Official Redline d660 Review

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Regular readers know I bought a new mountain bike earlier this year and while I’ve been sharing bits and pieces about my new ride it’s time I wrote a summary review. The Redline d660 is a sleek, race-ready mountain bike that proves 29ers (and Redline!) are here to stay.

You may be familiar with BMX bikes from Redline but the company has recently made a big commitment to 29ers and now offers them exclusively in their MTB line. I first rode the d660 at the Interbike Outdoor Demo last year and it was easily my favorite 29er hardtail. While 29ers from other brands have issues with toe rub and high bottom brackets (which raise the rider’s center of gravity and reduce stability), the d660 felt completely comfortable and natural. Having trained and raced on this bike I’d say the geometry strikes a nice balance between comfort and aggressiveness – it won’t leave you sore after 50 miles of riding but it’s also nicely responsive when you mash the pedals.

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The Redline d660 comes with an attractive component mix from SRAM. The standard build is geared 1×9 with a Stylo 32T crankset which means there’s no front derailleur (mounts are included if you want to add one later). Ditching the front derailleur saves on weight and maintenance costs and so far I’ve only missed the extra gears on the steepest climbs. The d660 comes with a Rock Shox Reba SL that sports 100mm of travel which is more than enough bounce for aggressive XC riders, especially on 29-inch wheels. Brakes are dependable Avid BB-7s and the shifter/rear derailleur is SRAM X.9.

The stock wheels on the Redline d660 are built up using Redline sealed bearing hubs and WTB Laser disc trail rims with 32 stainless steel spokes. Now admittedly I’m a bit of a weight weenie and I was initially disappointed with how heavy the bigger wheels felt, especially coming from a 26er. But after a spoke-bending crash at mile 40 of a 62-mile race I found how just how durable these wheels really are. A few whacks to the pavement and my rear wheel was almost as true as new! I recently upgraded to Easton XC One wheels and while they’re much lighter than the stock wheels I have yet to test the limits of their durability…

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While components are interesting to talk about, the thing that makes a bike a bike is its frame. The d660 is constructed from R6 double butted aluminum alloy tubing which makes this a super lightweight bike, regardless of the component mix. I recently took the bike in for some work at the local bike shop and the mechanic remarked that it was the lightest 29er he’d ever worked on – not a bad endorsement for sure. The paint and graphics are sharply understated and all the welds are crisp and professional. Components went on smoothly (I did some of the installation myself) and the frame includes a replaceable derailleur hanger to save your derailleur and your frame (I’ve already replaced mine once).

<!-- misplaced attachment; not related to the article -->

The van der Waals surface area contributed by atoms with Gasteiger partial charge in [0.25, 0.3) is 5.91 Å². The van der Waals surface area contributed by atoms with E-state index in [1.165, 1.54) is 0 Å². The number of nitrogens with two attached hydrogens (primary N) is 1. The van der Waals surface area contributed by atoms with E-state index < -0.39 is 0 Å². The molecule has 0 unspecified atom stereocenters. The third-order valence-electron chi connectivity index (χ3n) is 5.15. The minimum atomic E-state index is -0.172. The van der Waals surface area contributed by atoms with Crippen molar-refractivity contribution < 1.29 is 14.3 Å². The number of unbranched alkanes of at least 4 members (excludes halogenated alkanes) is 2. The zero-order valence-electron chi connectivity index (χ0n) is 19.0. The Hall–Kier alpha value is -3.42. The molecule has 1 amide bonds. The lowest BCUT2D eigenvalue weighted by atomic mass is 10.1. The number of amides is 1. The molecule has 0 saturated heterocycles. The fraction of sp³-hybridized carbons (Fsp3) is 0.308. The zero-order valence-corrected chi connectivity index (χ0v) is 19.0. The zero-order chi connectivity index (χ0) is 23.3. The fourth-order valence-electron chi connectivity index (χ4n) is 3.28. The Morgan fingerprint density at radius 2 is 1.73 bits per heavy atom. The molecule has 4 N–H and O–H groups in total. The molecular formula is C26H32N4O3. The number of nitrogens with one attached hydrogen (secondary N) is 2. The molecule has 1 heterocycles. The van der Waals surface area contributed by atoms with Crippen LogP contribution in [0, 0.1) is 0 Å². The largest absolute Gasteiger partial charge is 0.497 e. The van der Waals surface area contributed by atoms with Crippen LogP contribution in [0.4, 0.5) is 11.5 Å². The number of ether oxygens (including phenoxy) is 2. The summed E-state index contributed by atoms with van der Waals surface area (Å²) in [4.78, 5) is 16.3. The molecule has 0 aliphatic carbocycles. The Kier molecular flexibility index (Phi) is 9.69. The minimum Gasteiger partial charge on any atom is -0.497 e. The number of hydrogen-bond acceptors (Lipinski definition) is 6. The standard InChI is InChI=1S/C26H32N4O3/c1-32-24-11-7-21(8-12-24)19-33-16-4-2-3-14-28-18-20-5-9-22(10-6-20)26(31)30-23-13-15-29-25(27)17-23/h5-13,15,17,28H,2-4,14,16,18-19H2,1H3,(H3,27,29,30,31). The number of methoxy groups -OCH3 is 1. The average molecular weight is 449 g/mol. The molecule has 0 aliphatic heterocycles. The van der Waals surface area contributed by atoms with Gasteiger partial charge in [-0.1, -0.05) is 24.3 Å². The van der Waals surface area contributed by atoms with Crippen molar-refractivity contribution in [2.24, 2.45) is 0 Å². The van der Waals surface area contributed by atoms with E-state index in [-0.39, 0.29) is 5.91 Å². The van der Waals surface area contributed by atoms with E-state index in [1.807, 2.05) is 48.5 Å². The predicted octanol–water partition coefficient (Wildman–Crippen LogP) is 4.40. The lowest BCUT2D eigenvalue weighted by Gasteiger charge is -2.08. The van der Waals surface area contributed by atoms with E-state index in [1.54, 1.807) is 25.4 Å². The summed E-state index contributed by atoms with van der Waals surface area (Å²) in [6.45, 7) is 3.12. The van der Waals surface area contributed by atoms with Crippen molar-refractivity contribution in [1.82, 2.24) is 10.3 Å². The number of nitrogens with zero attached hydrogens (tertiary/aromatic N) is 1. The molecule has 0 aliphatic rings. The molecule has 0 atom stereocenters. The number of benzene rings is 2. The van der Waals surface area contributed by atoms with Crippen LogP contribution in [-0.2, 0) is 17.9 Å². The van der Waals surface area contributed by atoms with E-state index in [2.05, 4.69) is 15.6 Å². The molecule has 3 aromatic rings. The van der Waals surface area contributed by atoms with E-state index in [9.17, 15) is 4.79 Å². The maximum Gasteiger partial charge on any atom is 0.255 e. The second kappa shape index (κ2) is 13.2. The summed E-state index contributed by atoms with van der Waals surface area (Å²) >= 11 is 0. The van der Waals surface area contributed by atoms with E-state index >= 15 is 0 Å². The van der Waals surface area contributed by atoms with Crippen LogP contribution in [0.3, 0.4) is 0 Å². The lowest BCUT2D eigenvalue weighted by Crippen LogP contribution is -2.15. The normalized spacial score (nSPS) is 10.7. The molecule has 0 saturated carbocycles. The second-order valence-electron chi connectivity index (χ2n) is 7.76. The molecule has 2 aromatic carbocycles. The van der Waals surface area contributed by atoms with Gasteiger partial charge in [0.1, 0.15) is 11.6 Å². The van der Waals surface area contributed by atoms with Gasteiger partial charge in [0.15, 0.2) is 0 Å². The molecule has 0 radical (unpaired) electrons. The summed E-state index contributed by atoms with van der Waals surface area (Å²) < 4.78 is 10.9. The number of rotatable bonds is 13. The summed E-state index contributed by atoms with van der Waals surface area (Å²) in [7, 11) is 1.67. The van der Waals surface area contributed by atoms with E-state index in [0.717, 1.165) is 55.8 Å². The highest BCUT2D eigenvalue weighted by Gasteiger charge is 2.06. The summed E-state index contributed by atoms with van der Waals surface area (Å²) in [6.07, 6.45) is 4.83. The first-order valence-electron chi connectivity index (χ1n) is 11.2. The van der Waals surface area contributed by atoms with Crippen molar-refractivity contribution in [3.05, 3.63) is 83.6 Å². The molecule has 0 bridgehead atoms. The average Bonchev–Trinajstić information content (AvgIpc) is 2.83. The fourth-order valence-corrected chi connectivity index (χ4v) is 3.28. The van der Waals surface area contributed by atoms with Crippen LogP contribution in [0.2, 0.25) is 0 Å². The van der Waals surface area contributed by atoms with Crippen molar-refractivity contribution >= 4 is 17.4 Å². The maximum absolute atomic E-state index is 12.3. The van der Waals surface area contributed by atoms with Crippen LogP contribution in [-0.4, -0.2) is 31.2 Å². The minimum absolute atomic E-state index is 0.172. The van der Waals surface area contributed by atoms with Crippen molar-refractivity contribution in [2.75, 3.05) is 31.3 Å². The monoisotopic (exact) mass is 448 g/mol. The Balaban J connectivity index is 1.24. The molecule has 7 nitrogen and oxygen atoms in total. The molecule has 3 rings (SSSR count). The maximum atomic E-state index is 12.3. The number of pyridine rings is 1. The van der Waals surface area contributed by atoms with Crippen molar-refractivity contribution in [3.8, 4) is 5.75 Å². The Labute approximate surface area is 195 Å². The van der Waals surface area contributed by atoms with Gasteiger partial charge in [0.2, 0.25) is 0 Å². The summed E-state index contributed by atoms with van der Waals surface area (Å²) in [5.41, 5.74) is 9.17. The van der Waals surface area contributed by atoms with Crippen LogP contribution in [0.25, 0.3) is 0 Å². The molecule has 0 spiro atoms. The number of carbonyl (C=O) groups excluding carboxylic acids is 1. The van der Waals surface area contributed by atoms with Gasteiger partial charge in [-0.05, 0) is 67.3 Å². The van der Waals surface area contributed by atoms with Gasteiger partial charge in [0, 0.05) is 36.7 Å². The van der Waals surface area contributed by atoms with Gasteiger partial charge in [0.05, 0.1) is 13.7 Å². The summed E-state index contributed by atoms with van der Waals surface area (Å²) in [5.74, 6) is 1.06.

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At this point you’re probably wondering how the d660 handles on the trail. XC riders like to talk about flow on the trail and honestly I’ve never ridden a bike that flows as well as the d660. On swoopy trails the bike hugs the contours almost like a full-suspension ride while remaining stable and responsive through moderate twists and turns. The big wheels roll over roots and rocks with ease and can soak up mid-size whoops and drops thanks to their bulk. The light weight of this bike adds to its responsiveness and makes it a joy to climb (seriously). Because of the over-sized wheels the d660 can be a bit awkward in really sharp turns; fortunately, Redline compensates with extra wide handlebars (I eventually ended up narrowing mine a bit).

Not surprisingly the d660 gets noticed wherever I go. At the barber shop it was “where’d you get that bike? how much did it cost?” At a stoplight in town a homeless-looking man on the street asked me if those were 29-inch wheels. Some of our old riding buddies in North Carolina had never seen a 29er (or a 1×9 set-up for that matter) and were quickly sold after I smoked them on the trails :) If you want a high performance bike that gets you noticed in town and on the trail, the d660 is the bike for you.

The Redline d660 is a solid choice for anyone making the switch to 29ers since it addresses many common problems associated with larger wheels (toe rub, weight, stability, etc.) while maximizing 29er advantages (low rolling resistance, smooth handling, etc.). Take a test ride at your local Redline dealer and you’ll see the difference!

5 thoughts on “Official Redline d660 Review

  1. It’s now been over a year since this review of the D660 – would love any updates, are you still riding it, how has the past year shaped your opinion of the bike?

    Thanks!

  2. Yep, still riding the d660 and loving it. In fact, if you’ve been keeping up with the blog you know I rode it this summer from Durango to Moab and had a blast! I’ve changed out most of the components at this point but truthfully the only real “upgrades” so far have been the wheels and hydraulic brakes. Right now I’m testing a 2×10 drivetrain and I gotta say I’ll probably go back to the 1×9 configuration at some point.

  3. Great to hear, sorry haven’t seen the blog just stumbled onto your review while searching the D660.

    FWIW, I think a 1X10 with either SRAM or Shimano would be nice, 32 chainring and 11/12×36. Nice wide range.

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